OK, first let's take a look at what some grammar books say, then try to make it comprehensible with some examples:
The infinitival is more associated with change, the gerund-participle with actuality. Thus someone who has recently turned forty or got married might say "I like being forty" or "I like being married". An infinitival would be strange here, suggesting repeated changes from not being forty or married to being forty or married. In this case the meaning is close to that of "enjoy", which only allows gerund-participles.
Quirk et al. say:
With the verbs which take both constructions the bias of the infinitive towards ‘potentiality’ tends to favour its use in hypothetical and nonfactual contexts; on the other hand, the participial construction is favoured when the speaker is referring to something which definitely happens or has happened.
More simply (if less precisely) the gerund-participle ("-ing" form) is used when the pleasure is derived from the action itself, whereas the infinitive ("to" form) is used when the preference is being expressed for choosing to perform the action, or the idea of the action, as distinct from the action itself.
Quirk gives the following examples:
(OK:) Would you like to see my stamp collection?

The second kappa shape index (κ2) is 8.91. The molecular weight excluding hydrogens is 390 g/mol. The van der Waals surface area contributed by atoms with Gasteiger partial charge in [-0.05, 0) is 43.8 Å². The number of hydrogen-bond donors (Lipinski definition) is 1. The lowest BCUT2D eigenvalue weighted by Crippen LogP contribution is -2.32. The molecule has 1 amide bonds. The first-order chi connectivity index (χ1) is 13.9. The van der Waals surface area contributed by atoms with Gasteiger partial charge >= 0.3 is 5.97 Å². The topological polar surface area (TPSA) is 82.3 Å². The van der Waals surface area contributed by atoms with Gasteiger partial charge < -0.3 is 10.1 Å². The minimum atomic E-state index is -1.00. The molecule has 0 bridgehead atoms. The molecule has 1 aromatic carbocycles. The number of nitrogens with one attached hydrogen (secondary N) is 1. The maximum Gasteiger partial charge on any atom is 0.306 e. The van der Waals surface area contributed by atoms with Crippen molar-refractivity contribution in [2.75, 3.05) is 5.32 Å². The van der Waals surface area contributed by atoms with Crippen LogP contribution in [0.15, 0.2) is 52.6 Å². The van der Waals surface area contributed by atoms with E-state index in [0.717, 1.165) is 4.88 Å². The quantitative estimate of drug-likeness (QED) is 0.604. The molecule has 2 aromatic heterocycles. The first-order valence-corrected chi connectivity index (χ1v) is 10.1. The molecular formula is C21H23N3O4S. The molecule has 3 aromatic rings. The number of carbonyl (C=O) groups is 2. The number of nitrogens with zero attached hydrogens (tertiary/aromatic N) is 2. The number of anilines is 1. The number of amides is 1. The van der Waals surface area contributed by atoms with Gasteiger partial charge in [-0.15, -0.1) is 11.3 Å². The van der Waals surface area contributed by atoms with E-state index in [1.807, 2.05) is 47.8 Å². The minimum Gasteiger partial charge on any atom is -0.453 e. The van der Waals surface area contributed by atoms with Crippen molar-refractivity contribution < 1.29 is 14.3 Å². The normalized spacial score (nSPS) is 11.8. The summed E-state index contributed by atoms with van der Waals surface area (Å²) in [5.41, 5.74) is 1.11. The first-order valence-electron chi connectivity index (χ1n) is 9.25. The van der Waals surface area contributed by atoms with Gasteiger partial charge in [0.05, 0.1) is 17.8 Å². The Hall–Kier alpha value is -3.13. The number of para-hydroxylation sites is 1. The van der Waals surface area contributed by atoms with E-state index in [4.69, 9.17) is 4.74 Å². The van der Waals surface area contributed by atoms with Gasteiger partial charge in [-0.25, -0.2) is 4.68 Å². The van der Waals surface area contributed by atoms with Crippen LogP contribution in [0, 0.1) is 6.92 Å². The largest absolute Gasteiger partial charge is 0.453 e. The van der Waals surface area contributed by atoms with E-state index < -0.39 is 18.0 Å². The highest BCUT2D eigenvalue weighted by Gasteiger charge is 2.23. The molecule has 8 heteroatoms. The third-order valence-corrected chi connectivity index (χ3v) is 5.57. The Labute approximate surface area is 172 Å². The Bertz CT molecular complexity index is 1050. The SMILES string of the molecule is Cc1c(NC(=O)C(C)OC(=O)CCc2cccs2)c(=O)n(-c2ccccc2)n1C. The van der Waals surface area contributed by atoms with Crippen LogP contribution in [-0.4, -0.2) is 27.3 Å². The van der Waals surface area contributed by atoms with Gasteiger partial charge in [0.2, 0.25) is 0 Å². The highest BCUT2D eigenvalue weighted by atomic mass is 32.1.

(Very odd:) Would you like ?*seeing my stamp collection?
(Questionable:) Brian loathed ?to live in the country.
(OK:) Brian loathed living in the country.
The question "Would you like seeing my stamp collection" is odd, because presumably the person being asked hasn't seen it, and doesn't know whether they'll enjoy the experience—but asking "...like to see..." is asking whether they'd appreciate the opportunity to do so—the idea of doing so. By contrast, "living in the country" is preferable because it is the experience of life in the country that Brian finds objectionable.
As for CGEL's samples: the contention is that it's preferable to say "I like being married" and "I like being forty", except in certain (very odd) circumstances. This is because the use of the infinitive implies that there is a choice going on—whereas, once you're forty, you keep being forty (well, for the next year, anyway), and similarly you tend to keep being married (divorce takes a long time!)
That said, someone like Elizabeth Taylor might well have said "I like to be married", given that she did it lots of times...
Giving another example: I might say "I like to run every morning", which means roughly "It makes me happy to choose to organise my life in this way". But saying "I like running every morning" implies that it's the actual running itself that gives me the pleasure.